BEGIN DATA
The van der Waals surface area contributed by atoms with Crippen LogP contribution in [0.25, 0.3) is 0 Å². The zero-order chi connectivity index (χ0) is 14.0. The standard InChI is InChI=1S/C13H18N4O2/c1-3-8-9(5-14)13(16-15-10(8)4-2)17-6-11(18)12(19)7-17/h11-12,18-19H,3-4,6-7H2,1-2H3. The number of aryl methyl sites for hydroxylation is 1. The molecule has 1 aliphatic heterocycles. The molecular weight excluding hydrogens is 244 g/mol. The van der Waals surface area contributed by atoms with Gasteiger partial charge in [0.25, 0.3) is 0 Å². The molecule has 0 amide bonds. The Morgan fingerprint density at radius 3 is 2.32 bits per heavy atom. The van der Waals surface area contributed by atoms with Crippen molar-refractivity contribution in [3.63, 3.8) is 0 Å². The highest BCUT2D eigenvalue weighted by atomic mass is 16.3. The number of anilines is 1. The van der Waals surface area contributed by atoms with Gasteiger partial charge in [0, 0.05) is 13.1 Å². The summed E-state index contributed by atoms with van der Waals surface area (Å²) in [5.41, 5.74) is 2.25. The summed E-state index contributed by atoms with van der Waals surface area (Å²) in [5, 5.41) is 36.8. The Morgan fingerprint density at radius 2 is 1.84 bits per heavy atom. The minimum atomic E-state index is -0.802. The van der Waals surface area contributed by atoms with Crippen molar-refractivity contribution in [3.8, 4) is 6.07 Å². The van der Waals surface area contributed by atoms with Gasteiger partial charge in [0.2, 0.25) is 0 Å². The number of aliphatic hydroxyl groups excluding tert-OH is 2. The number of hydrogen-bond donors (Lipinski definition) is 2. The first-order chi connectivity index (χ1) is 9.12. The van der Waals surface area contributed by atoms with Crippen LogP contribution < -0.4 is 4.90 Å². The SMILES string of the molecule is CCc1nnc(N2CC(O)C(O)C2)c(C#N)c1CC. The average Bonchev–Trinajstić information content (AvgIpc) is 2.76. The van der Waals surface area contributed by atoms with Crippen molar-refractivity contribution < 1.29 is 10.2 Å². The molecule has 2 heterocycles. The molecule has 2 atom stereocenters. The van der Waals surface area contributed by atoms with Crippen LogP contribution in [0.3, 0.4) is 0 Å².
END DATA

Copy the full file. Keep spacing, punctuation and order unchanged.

The van der Waals surface area contributed by atoms with Crippen LogP contribution in [0.25, 0.3) is 0 Å². The zero-order chi connectivity index (χ0) is 14.0. The standard InChI is InChI=1S/C13H18N4O2/c1-3-8-9(5-14)13(16-15-10(8)4-2)17-6-11(18)12(19)7-17/h11-12,18-19H,3-4,6-7H2,1-2H3. The number of aryl methyl sites for hydroxylation is 1. The molecule has 1 aliphatic heterocycles. The molecular weight excluding hydrogens is 244 g/mol. The van der Waals surface area contributed by atoms with Gasteiger partial charge in [0.25, 0.3) is 0 Å². The molecule has 0 amide bonds. The Morgan fingerprint density at radius 3 is 2.32 bits per heavy atom. The van der Waals surface area contributed by atoms with Crippen molar-refractivity contribution in [3.63, 3.8) is 0 Å². The highest BCUT2D eigenvalue weighted by atomic mass is 16.3. The number of anilines is 1. The van der Waals surface area contributed by atoms with Gasteiger partial charge in [0, 0.05) is 13.1 Å². The summed E-state index contributed by atoms with van der Waals surface area (Å²) in [5.41, 5.74) is 2.25. The summed E-state index contributed by atoms with van der Waals surface area (Å²) in [5, 5.41) is 36.8. The Morgan fingerprint density at radius 2 is 1.84 bits per heavy atom. The minimum atomic E-state index is -0.802. The van der Waals surface area contributed by atoms with Crippen molar-refractivity contribution in [3.8, 4) is 6.07 Å². The van der Waals surface area contributed by atoms with Gasteiger partial charge in [0.2, 0.25) is 0 Å². The number of aliphatic hydroxyl groups excluding tert-OH is 2. The number of hydrogen-bond donors (Lipinski definition) is 2. The first-order chi connectivity index (χ1) is 9.12. The van der Waals surface area contributed by atoms with Crippen LogP contribution < -0.4 is 4.90 Å². The SMILES string of the molecule is CCc1nnc(N2CC(O)C(O)C2)c(C#N)c1CC. The average Bonchev–Trinajstić information content (AvgIpc) is 2.76. The van der Waals surface area contributed by atoms with Crippen molar-refractivity contribution < 1.29 is 10.2 Å². The molecule has 2 heterocycles. The molecule has 2 atom stereocenters. The van der Waals surface area contributed by atoms with Crippen LogP contribution in [0.3, 0.4) is 0 Å².